Skip to main content
ARS Home » Midwest Area » Morris, Minnesota » Soil Management Research » Research » Publications at this Location » Publication #166864


item Johnson, Jane
item Jaradat, Abdullah
item Barbour, Nancy
item Van Kempen, Stephen

Submitted to: ASA-CSSA-SSSA Annual Meeting Abstracts
Publication Type: Abstract Only
Publication Acceptance Date: 11/4/2004
Publication Date: 11/4/2004
Citation: Johnson, J.M., Jaradat, A.A., Barbour, N.W., Vankempen, S.J. 2004. Inter- and intra-specific variation for lignin content in roots of annual medicago spp. [CD-ROM] ASA-CSSA-SSSA Annual Meeting Abstracts. Madison, Wisconsin.

Interpretive Summary:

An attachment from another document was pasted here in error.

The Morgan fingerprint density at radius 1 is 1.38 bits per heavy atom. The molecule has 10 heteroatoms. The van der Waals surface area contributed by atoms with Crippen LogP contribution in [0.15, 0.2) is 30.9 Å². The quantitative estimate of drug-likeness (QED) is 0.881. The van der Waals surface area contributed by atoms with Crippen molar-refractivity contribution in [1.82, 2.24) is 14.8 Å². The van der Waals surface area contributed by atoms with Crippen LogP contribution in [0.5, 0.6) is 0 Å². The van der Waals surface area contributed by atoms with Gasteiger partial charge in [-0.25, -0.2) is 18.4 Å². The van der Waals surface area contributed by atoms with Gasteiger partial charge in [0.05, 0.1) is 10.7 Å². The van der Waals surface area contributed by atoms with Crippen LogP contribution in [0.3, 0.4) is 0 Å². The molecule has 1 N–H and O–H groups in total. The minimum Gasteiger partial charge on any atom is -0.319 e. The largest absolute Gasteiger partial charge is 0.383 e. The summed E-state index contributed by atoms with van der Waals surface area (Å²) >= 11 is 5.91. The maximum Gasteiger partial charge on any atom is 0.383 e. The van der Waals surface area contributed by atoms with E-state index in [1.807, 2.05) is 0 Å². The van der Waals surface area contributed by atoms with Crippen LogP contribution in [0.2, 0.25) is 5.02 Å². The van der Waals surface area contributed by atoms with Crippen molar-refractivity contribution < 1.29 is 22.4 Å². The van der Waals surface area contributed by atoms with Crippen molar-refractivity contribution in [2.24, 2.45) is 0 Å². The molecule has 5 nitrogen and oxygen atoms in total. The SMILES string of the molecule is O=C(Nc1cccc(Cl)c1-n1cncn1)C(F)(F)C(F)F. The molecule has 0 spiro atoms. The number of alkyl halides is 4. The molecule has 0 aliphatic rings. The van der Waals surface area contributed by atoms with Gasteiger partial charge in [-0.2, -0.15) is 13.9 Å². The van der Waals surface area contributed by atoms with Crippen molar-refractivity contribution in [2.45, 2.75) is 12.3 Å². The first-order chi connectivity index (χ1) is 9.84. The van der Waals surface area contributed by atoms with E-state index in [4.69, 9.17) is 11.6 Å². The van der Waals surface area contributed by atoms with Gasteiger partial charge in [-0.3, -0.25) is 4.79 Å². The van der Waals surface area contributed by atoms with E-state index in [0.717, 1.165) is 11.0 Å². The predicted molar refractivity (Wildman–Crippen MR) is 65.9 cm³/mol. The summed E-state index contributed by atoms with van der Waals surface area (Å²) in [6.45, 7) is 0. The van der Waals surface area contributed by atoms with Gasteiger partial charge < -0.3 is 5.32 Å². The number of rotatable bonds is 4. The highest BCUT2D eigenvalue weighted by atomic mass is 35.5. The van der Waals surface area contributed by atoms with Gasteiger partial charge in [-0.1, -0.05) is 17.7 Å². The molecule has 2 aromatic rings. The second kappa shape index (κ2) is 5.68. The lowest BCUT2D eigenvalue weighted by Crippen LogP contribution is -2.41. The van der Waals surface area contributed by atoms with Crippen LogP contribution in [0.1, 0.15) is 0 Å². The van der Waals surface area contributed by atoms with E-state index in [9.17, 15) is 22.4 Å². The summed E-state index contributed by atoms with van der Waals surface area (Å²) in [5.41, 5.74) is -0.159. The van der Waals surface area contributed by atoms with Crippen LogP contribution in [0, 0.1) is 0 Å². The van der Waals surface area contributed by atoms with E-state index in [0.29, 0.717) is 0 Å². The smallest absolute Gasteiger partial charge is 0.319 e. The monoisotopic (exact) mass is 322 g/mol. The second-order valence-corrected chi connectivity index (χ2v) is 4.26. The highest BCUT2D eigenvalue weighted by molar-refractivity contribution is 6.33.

Technical Abstract: Root biochemistry was studied over two years in 30 accessions of four annual Medicago spp. These accessions were selected for their adaptation to conditions in the upper Midwest as potential crops for long-term C sequestration. Two factors, derived from six biochemicals (suc, glu, total soluble sugars (tss), cellulose (cel), starch and total lignin (tl)), accounted for 86.0% of total variation in the roots' chemical composition of all accessions, whereas the first three variables explained 65.6% of total variation in tl content of all species. Mean tl was 93.4 mg/g in M. lupulina, 137.1 mg/g in M. orbicularis, 173.0 mg/g in M. polymorpha and 200.0 mg/g in M. rotata. It was negatively correlated with suc (r=-0.78, p=0.01), tss (r=-0.73, p=0.01) and cel (r=-0.65, p=0.05), and positively correlated with glu (r=0.43, p=0.05) and was the only biochemical to discriminate among species. However, when species x year interaction was considered, cel, tss and suc, in decreasing order, were more powerful in discriminating among species. Years and species accounted for 34.0 and 30.0% of variation in tl content, respectively. The low contribution of species was due only to the significantly variable response of M. polymorpha over years, without which, species accounted for (41.0%) of total variation in tl. M. rotata is a candidate crop for high biomass production and C sequestration.